Pebble Mine in Bristol Bay Alaska, USA


The area of Bristol Bay in Alaska is home to one of the greatest runs of wild sockeye salmon, over two dozen Alaskan Native Communities and extensive deposits of copper, gold, and other minerals. The proposed mine by the Pebble Limited Partnership at the headwaters of the Nushagak and Kvichak rivers would be the largest open pit mine in North America at 2 miles across and 2,000 feet deep. The billions of tons of mine waste would be dumped into man-made lakes created by flooding 10 square miles of land behind earthen dams more than 600 feet high. The environmental risks of this project are enormous, but equally important are the devastating repercussions the mine will have on the indigenous peoples of Bristol Bay, who have lived on these lands for generations and depend on the bay’s salmon for their survival. Due to the remoteness of the location the Native Communities rely on surrounding natural resources including salmon that would be greatly affected by the approval of the Pebble mine. Additionally, the mine would affect the economic success that comes from tourism within the surrounding rivers.

Basic Data
NamePebble Mine in Bristol Bay Alaska, USA
CountryUnited States of America
SiteBristol Bay
Accuracy of LocationMEDIUM regional level
Source of Conflict
Type of Conflict (1st level)Mineral Ores and Building Materials Extraction
Type of Conflict (2nd level)Mineral ore exploration
Specific CommoditiesCopper
Iron ore
Project Details and Actors
Project DetailsThe mine will be a two-mile wide pit that could produce 2 billion metric tons of acid-producing ore. For the mining process two vast tailings reservoirs and a 3,286-acre waste rock pile, and an 86-mile service road with pipelines, processing facilities, power plants, and

other industrial infrastructure [1]
Project Area (in hectares)16187.426
Type of PopulationRural
Potential Affected Population7,500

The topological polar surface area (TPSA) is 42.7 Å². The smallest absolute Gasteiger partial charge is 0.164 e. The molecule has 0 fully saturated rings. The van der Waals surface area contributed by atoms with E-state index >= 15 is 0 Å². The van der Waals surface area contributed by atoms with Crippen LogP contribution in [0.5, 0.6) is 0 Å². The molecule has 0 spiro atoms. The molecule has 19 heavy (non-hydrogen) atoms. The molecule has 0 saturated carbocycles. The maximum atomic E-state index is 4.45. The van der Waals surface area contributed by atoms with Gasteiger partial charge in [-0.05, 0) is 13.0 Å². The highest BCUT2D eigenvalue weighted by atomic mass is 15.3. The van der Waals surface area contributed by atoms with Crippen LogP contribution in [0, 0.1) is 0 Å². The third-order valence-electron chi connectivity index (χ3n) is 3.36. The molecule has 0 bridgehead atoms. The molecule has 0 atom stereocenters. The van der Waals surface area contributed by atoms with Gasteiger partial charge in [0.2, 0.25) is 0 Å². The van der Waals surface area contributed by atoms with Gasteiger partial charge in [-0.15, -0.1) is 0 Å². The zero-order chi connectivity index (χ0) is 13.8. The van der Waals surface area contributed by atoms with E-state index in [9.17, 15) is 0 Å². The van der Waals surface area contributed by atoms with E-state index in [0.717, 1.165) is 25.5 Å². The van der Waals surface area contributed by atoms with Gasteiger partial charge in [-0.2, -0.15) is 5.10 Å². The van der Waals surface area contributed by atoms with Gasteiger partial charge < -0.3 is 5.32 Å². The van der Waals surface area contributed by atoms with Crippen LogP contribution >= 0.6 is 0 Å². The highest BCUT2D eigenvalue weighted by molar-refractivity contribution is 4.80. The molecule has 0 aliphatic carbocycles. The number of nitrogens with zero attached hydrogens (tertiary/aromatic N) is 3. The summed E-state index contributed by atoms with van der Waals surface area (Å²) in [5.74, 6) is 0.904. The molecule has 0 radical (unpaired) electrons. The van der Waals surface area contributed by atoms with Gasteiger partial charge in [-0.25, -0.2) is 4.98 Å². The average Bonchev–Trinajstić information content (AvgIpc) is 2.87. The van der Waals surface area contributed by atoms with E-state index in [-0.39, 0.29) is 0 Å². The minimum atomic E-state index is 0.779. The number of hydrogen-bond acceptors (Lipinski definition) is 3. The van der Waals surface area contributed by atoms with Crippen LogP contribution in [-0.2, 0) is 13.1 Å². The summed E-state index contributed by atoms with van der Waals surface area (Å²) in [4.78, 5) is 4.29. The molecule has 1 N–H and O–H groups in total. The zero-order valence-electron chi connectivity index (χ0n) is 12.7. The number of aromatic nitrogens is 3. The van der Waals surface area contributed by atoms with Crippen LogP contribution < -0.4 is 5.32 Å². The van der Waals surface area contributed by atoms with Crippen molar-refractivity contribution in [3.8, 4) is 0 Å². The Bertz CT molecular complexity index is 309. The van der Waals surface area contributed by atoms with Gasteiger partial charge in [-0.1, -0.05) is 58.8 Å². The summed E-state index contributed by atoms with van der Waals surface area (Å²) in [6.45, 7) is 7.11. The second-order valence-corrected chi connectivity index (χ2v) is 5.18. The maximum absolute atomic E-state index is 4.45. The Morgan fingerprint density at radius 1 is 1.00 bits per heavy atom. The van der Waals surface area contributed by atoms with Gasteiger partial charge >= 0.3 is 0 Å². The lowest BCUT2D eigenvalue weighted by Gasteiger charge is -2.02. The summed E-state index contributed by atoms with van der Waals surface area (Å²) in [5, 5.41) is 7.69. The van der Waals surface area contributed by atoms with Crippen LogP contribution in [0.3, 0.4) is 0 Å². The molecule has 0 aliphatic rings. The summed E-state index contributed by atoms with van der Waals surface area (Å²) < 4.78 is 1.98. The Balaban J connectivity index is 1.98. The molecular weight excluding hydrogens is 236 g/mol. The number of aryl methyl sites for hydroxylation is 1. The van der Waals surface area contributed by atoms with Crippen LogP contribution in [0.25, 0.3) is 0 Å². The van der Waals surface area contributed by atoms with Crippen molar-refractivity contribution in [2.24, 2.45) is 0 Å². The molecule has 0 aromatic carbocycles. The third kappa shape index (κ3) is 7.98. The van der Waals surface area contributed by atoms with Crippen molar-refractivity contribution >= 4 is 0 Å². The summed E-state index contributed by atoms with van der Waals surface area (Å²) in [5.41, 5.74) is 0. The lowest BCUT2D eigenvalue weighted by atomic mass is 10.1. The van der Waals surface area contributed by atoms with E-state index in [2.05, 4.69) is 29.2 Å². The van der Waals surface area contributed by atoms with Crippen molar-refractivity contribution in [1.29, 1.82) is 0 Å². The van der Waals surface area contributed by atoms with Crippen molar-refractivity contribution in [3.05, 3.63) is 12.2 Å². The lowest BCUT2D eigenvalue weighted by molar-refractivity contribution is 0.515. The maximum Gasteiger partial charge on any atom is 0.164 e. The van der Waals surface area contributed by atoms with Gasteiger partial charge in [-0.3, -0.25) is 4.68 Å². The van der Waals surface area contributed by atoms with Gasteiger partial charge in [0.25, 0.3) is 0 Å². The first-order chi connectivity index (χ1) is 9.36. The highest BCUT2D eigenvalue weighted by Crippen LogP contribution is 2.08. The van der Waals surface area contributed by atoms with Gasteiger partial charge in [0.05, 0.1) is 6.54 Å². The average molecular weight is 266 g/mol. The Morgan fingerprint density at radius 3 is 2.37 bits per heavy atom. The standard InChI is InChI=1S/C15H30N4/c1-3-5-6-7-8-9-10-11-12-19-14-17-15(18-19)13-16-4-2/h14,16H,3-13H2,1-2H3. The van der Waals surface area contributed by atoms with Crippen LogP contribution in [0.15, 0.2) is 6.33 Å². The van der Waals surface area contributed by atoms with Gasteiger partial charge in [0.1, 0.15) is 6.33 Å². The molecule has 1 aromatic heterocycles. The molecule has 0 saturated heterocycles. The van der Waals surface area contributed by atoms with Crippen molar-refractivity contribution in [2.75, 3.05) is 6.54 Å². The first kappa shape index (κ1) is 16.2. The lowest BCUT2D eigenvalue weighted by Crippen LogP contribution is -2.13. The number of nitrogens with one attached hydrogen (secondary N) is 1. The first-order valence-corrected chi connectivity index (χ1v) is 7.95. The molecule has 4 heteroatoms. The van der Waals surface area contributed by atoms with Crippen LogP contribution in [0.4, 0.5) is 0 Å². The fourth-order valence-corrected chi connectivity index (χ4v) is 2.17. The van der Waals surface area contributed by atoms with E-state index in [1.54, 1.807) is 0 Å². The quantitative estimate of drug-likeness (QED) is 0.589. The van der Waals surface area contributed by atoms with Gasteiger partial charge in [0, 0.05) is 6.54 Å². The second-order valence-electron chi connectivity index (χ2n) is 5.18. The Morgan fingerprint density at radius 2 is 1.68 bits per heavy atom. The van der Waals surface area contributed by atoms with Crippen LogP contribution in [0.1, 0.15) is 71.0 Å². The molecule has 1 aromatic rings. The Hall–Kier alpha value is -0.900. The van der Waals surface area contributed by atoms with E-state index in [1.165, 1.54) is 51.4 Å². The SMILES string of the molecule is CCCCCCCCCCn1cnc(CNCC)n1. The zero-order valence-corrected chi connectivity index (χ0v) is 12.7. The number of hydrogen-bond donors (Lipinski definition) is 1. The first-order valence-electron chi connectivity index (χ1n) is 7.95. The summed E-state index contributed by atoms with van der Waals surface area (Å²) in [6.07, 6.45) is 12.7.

Company Names or State EnterprisesPebble Limited Partnership (PLP) from United States of America
Northern Dynasty Minerals from Canada - Owner and primary funding of Pebble Mine
Relevant government actorsUnited States Environmental Protection Agency

U.S. Army Corps of Engineers
Environmental justice organisations and other supportersTrout Unlimited’s Alaska program

Natural Resources Defense Council

Our Bristol Bay


Renewable Resources Coalition

International Federation of Fly Fishers

United Fishermen of Alaska

Alaska Independent Fishermen’s Marketing Association

Bristol Bay Regional Development Corporation

Alaska Native subsistence users represented by Nunamta Aulukestai,

Alaska Native Inter-Tribal Council and regional tribal and village councils

Local lodge owners and guides, such as Brian Kraft, owner of Alaska Sportsman’s lodge
The Conflict and the Mobilization
Intensity of Conflict (at highest level)MEDIUM (street protests, visible mobilization)
When did the mobilization beginPREVENTIVE resistance (precautionary phase)
Groups MobilizingIndigenous groups or traditional communities
Local ejos
Local government/political parties
Social movements
Ethnically/racially discriminated groups
Recreational users
Local scientists/professionals
Fisher people
Forms of MobilizationDevelopment of a network/collective action
Involvement of national and international NGOs
Official complaint letters and petitions
Public campaigns
Arguments for the rights of mother nature
Appeals/recourse to economic valuation of the environment
Boycotts of companies-products
Environmental ImpactsVisible: Biodiversity loss (wildlife, agro-diversity), Loss of landscape/aesthetic degradation, Soil contamination, Soil erosion, Waste overflow, Surface water pollution / Decreasing water (physico-chemical, biological) quality, Groundwater pollution or depletion, Large-scale disturbance of hydro and geological systems, Reduced ecological / hydrological connectivity, Mine tailing spills, Other Environmental impacts
Health ImpactsVisible: Accidents, Exposure to unknown or uncertain complex risks (radiation, etc…)
Socio-economic ImpactsVisible: Increase in Corruption/Co-optation of different actors, Loss of livelihood, Loss of traditional knowledge/practices/cultures, Land dispossession, Loss of landscape/sense of place
Project StatusPlanned (decision to go ahead eg EIA undertaken, etc)
Pathways for conflict outcome / responseStrengthening of participation
Under negotiation
Application of existing regulations
Project temporarily suspended
Do you consider this as a success?Not Sure
Why? Explain briefly.While the Pebble Mine is still proposed there are local EJOs, large environmental organizations and other supporters have created a strong resistance to try and prevent the ecological and economic consequences that the mine would create.
Sources and Materials

Bristol Bay, National Wildlife Federation
[click to view]

Honoring the River, National Wildlife Federation April 2013
[click to view]

Our Bristol Bay
[click to view]

Alaska Department of Natural Resources - Pebble Project
[click to view]


[1] Honoring the River
[click to view]

Save Bristol Bay campaign
[click to view]

The Huffington Post on the Pebble Mine
[click to view]

Meta Information
ContributorSara Orvis, University of Michigan School of Natural Resources, [email protected]
Last update06/04/2015